0: b -> false
1: FALSE
1: b -> true
2: TRUE
2: e -> false
3: TRUE
3: e -> false
4: TRUE
4: e -> true
5: TRUE
5: b -> true
6: TRUE
6: e -> true
7: TRUE
7: b -> false
8: FALSE
8: b -> false
9: FALSE
9: b -> nil
10: FALSE.

Flip-Flop

It has four states: BEFORE, INSIDE, AFTER and a lambda state. In each state b or e expression is evaluated and the automaton transitions to another state based upon the result: true (T) or false (F). If it transitions to INSIDE or AFTER state the flip-flop operator returns true. If it transitions to BEFORE state the operator returns false. If it transitions to the lambda state the operator evaluates b and does one more transition.

The previous automaton works for an end-inclusive flip-flop operator. The one bellow does for an end-exclusive operator – the lambda state is gone:

Flip-Flop-Exclusive

What code does IronRuby emit?

We emit the following code for end-inclusive flip-flop operator {begin}..{end}:

if state || IsTrue({begin})
  state = IsFalse({end})
  true
else  
  false
end  

The state variable is a Boolean and it’s true iff the automaton is in INSIDE or lambda state. In both states this means evaluate {end} expression, transition to the state given by negated result and return true. If the state variable is false we are either in AFTER or in BEFORE state. In any case {begin} is evaluated. If it returns false we go to/stay in BEFORE state and the result of the flip-flop operator is false. Otherwise we go to the lambda state and evaluate end.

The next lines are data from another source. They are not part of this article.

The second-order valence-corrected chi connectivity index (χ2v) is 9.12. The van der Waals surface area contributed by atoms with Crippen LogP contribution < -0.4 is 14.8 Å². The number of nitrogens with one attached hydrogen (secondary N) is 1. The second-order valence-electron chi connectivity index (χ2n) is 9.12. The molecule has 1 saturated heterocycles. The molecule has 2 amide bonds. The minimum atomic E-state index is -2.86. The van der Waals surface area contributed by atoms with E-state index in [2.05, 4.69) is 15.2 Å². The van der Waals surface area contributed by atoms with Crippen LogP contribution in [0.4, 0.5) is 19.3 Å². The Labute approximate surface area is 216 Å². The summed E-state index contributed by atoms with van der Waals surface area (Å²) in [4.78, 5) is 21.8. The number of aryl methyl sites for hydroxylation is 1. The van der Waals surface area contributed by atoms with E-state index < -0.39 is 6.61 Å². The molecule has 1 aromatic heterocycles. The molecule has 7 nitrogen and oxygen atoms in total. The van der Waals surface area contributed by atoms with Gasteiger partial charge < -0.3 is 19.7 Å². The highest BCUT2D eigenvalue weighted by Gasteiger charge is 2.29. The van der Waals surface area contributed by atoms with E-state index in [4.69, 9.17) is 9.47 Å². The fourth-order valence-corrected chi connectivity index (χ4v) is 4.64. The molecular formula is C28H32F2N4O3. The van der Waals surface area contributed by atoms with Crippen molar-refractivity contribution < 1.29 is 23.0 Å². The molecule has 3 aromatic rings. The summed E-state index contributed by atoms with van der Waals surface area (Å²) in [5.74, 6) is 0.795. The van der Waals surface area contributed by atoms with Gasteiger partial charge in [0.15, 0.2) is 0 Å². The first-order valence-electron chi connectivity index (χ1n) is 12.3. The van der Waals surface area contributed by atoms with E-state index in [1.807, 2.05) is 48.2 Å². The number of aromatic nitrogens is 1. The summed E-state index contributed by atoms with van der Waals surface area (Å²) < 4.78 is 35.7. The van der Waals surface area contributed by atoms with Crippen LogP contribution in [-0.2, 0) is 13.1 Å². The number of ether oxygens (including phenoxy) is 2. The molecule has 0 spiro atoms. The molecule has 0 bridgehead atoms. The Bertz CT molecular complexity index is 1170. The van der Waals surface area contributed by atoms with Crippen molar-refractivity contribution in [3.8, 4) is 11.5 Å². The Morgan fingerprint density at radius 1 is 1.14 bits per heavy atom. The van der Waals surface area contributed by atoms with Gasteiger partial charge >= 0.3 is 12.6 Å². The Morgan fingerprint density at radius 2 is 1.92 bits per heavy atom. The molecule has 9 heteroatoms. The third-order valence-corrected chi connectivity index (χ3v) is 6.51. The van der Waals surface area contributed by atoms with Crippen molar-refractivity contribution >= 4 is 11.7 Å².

Similarly, the end-exclusive flip-flop operator {begin}…{end} is implemented as

if state
  state = IsFalse({end}) 
  true
else
  state = IsTrue({begin})
end

 

The state variable is allocated in the inner-most method scope. A flip-flop operator used in a block preserves the state across multiple calls to the block:

def y *a; yield *a; end

def test
  $p = proc { |b,e|
    puts b..e ? TRUE : FALSE
  }
  
  y false, &$p  
  y true, true, &$p
  y false, &$p
  y true, false, &$p
end

test

Output:

false 
true 
false 
true 

The method that transforms IronRuby’s RangeExpression node into DLR AST in the case the range is a flip-flop operator looks like:

private MSA.Expression/*!*/ TransformReadCondition(AstGenerator/*!*/ gen) {
    // Define state variable in the inner most method scope.
    var stateVariable = gen.CurrentMethod.Builder.DefineHiddenVariable("#in_range", typeof(bool));

    var begin = Ast.Box(_begin.TransformRead(gen));
    var end = Ast.Box(_end.TransformRead(gen));

    if (_isExclusive) {
        return Ast.Condition(
            stateVariable,
            Ast.Comma(Ast.Assign(stateVariable, Methods.IsFalse.OpCall(end)), Ast.True()),
            Ast.Assign(stateVariable, Methods.IsTrue.OpCall(begin))
        );  
    } else {
        return Ast.Condition(
            Ast.OrElse(stateVariable, Methods.IsTrue.OpCall(begin)),
            Ast.Comma(Ast.Assign(stateVariable, Methods.IsFalse.OpCall(end)), Ast.True()),
            Ast.False()
        );
                          
    }
}

This code can be found in Ruby\Compiler\Ast\Expressions\RangeExpression.cs. Propagation of “in-condition” property to AST nodes is performed by ToCondition virtual method overridden by RangeExpression, RegularExpression, AndExpression, OrExpression and BodyExpression and called from parser (Ruby\Compiler\Parser\Parser.y).

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4 Responses to “Ruby flip-flop operator”

  1. Stinky65 Says:

    What does this all mean? ,

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  3. jeff Says:

    although this may seem cool, is it really necessary. I have been programming for 20 years, and have never come across where this idiom was required